Planetary Pulse: Targeting effectiveness

Asset owners weigh risks and opportunities of investing for an inclusive energy transition.

Are asset owners moving from decarbonising their portfolios to reducing emissions?

Planetary Pulse reveals the findings from new primary research into real-world impact and transition finance. It is based on a survey of 300 senior professionals at asset owners and advisors around the world, including pension funds, insurers, endowments, foundations, central banks, sovereign wealth funds and consultants.

Planetary Pulse visualised

Planetary Pulse Data Viz
2023 regional highlights

Africa highlights

A plurality of Africa-based respondents favours active engagement (45%) and the adoption of climate-related themes (45%). These results are relatively stable compared to 2022 (at 44% and 41%, respectively). Although a high proportion (66%) have over one-quarter of their AUM invested in portfolios with climate-related instructions or objectives, African respondents are the least likely (28% vs 41% across regions) to state that financial institutions have a responsibility to fund the decarbonisation of high emitters in emerging markets.

A plurality currently sets targets (mainly emissions reduction) at whole-portfolio (45%) or asset-class level (45%) and, against the global trend, are planning to continue setting targets at asset-class level (48%). When it comes to frameworks, Africa is the only region where the Task Force on Climate-Related Financial Disclosures (TCFD) is most closely followed (55%). Interestingly, African respondents are most sceptical about the efficacy of frameworks, with 38% agreeing that using established climate-related target-setting frameworks prevents their investments from making a real-world impact on emissions.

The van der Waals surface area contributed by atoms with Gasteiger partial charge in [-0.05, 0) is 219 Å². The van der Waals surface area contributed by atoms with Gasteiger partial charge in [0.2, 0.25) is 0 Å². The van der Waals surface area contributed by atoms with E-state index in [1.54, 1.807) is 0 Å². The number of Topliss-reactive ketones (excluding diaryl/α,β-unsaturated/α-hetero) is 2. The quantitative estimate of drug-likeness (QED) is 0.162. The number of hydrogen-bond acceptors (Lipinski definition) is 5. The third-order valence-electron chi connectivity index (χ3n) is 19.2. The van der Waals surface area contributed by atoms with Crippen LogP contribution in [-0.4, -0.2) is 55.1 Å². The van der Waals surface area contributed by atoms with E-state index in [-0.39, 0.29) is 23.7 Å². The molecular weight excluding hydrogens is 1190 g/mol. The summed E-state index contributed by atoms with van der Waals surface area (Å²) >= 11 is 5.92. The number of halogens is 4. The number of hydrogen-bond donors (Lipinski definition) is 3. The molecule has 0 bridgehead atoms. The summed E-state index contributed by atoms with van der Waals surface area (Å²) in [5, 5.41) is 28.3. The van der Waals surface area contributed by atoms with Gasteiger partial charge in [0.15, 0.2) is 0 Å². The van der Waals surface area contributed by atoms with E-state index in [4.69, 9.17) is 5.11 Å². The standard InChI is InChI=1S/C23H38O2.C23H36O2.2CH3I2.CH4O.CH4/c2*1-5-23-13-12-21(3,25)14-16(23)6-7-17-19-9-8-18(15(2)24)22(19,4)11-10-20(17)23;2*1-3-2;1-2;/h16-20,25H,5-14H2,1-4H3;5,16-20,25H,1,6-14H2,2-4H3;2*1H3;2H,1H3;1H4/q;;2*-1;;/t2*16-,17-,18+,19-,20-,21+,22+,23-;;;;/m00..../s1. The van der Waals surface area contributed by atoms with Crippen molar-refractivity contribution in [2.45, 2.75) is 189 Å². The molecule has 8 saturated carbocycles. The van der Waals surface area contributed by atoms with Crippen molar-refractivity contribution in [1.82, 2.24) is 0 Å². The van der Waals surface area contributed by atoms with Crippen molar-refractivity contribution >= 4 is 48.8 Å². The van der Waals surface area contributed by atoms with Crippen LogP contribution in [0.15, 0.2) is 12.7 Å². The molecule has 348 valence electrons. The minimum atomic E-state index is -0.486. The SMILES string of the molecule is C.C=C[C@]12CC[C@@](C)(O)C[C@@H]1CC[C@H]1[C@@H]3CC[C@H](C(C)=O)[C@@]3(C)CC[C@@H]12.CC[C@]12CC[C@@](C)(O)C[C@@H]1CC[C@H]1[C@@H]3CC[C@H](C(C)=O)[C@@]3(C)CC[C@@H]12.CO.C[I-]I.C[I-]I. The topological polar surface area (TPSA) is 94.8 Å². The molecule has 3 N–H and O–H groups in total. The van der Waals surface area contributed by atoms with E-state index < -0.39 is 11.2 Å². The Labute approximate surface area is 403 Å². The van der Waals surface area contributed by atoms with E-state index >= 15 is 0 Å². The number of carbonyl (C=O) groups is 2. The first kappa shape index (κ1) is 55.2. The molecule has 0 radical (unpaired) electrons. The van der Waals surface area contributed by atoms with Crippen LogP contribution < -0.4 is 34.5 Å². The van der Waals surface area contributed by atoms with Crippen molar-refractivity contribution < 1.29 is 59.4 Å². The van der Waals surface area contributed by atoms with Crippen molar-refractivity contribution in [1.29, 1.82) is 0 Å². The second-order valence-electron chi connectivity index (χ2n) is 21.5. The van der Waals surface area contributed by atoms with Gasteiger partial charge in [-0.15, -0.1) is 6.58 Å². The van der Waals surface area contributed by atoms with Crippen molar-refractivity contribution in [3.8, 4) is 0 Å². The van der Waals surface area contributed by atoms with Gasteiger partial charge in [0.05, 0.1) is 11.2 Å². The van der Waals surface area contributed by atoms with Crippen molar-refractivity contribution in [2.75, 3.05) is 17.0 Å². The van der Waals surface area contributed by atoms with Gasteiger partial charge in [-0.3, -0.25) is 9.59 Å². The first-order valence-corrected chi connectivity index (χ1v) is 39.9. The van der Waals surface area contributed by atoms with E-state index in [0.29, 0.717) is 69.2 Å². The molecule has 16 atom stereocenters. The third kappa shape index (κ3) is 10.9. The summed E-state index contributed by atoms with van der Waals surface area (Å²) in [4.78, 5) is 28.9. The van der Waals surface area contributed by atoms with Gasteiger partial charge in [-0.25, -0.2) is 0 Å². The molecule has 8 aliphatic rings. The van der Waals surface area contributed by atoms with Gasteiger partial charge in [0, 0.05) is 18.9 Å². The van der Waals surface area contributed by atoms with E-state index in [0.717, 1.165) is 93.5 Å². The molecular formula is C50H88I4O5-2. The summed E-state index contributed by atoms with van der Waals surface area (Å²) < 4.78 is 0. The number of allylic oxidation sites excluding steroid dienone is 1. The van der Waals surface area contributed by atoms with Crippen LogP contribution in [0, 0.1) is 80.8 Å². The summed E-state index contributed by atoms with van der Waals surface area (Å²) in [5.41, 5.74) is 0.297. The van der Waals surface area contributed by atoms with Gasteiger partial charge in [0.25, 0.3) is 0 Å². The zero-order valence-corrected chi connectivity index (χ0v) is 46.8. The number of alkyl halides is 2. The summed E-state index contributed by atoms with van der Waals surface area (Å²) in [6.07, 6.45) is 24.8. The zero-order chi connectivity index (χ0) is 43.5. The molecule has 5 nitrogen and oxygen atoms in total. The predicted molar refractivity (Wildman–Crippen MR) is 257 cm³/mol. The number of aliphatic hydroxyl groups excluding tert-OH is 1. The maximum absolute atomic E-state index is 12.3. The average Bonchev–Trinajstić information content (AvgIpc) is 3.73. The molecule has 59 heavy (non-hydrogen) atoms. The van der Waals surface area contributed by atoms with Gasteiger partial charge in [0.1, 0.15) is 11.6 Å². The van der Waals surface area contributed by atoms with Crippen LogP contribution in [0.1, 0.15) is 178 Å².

The totality of African respondents consider transition finance to contribute strongly to lowering real-world emissions, and 75% say the same about negative screening. A strong disconnect is found here, as transition finance is implemented by a meagre 7%, although negative screening seems more popular, at 41%.

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FT Longitude research paid for by Ninety One.

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